A DELAYED plane carrying 33 passengers took off from Orkney after air traffic controllers had gone home, it has emerged.

The scheduled Loganair flight left Kirkwall for Edinburgh after the airport’s tower had closed amid a work-to-rule dispute.

A whistleblower said the plane was only able to get off the ground after a ground crew member entered the tower and switched on the runway lights. The incident, last Friday night, is now being investigated by the Civil Aviation Authority (CAA).

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Both Highlands and Islands Airports Ltd (HIAL), which operates Kirkwall Airport, and Loganair have said that there was no breach of either rules or aircraft safety and that both companies were investigating the circumstances of the flight, where air traffic controllers would normally be monitoring activities.

HIAL’s air traffic controllers are working to rule – including not staying beyond airport opening hours if a plane is delayed – because of a pay dispute.

The plane, which was carrying three crew as well as its passengers, took off at 8.45pm, an hour behind schedule and 45 minutes after controllers clocked off.

The whistleblower said that the airport was closed and therefore legally unlicensed and that no commercial aircraft could operate from an unlicensed airport without CAA approval.

The incident triggered mutual accusations of intransigence on the part of HIAL and that the aircraft controllers had exceeded the legal bounds of their agreed industrial action.

Orkney and Shetland MP Alistair Carmichael said he had written to the CAA demanding an investigation as only a thorough probe of events could get to the truth of what happened.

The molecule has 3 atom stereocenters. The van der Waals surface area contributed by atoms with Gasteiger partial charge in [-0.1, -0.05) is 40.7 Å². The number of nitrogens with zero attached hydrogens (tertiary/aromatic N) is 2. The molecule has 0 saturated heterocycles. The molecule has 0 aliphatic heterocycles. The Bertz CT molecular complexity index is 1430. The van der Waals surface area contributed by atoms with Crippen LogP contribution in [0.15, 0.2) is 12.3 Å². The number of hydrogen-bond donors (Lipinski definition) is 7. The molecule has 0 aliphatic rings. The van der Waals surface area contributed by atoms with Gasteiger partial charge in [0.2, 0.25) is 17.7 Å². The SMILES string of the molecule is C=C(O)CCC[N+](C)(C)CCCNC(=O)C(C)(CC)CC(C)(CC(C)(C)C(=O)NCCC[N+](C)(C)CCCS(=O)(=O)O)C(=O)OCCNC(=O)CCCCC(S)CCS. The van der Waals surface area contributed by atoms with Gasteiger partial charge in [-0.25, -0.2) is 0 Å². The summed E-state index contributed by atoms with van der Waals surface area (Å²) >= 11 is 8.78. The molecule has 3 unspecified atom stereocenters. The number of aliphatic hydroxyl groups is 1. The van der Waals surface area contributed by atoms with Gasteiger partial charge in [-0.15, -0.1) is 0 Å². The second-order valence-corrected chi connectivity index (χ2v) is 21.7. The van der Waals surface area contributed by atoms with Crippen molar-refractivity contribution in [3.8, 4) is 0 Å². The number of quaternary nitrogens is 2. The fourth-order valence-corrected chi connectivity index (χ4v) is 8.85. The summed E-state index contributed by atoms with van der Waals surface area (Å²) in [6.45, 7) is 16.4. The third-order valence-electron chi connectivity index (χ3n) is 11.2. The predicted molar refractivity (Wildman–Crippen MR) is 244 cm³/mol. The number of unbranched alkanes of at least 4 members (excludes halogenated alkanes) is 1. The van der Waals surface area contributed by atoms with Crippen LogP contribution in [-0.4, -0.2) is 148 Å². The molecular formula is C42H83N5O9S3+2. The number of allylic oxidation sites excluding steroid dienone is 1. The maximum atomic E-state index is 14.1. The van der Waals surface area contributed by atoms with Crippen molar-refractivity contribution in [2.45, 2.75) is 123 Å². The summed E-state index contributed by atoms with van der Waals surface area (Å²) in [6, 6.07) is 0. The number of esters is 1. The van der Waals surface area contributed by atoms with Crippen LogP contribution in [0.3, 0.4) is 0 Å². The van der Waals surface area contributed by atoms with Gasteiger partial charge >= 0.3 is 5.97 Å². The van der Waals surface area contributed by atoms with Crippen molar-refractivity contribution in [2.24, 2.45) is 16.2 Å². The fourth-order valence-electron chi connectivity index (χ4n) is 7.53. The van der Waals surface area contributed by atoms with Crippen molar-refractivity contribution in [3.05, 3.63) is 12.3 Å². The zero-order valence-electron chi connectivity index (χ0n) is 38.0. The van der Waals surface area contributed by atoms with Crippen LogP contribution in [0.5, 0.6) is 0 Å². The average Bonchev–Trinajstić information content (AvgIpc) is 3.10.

Mr Carmichael added: “I am very concerned about the content of what I have been told and want an early answer from the CAA about what they intend to do as the regulator of this area. It obviously concerns me because the safety of the people travelling throughout the Highlands and Islands is absolutely paramount and, on the face of it, this is a very serious breach of the proper procedures.”

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The disagreement between HIAL and the air traffic controllers union Prospect hinges on the hours that should have been covered, with HIAL and Loganair claiming the controllers were rostered till 8.30pm and the controllers saying their hours concluded at 8.00pm.

A spokesman for HIAL said that the decision to carry on with the flight had been an operational one, with ground management and the pilot deciding it was safe to fly.

He said: “The flight was able to depart following a dynamic risk assessment undertaken by Loganair’s flight operations management in conjunction with HIAL. Recognised safety procedures were followed before the aircraft departed safely and completed its schedule to Edinburgh.”

A spokesman for Loganair said that the plane departed “using alternative procedures available to pilots to fly without local air traffic control support at Kirkwall.”

The CAA, meanwhile, confirmed the organisation was aware of the incident adding that it was “currently looking into the circumstances.”

Prospect negotiations officer David Avery said it would be wrong to comment on the specifics of the incident while an investigation was ongoing.

He added: “If a flight with passengers has departed without air traffic control that would be very serious and the CAA would need to look into the matter urgently..”

Loganair managing director Jonathan Hinkles said Friday evening’s actions were “beyond the scope of the dispute notified by Prospect”.

He also thanked the HIAL safety teams and Loganair’s crew for ensuring customers complete their planned flight despite the “unforeseen and unnecessary” turn of events. Loganair said it notified the CAA after the event as it was an “unusual circumstance” but all parties were “satisfied that the operation was safe and legal.”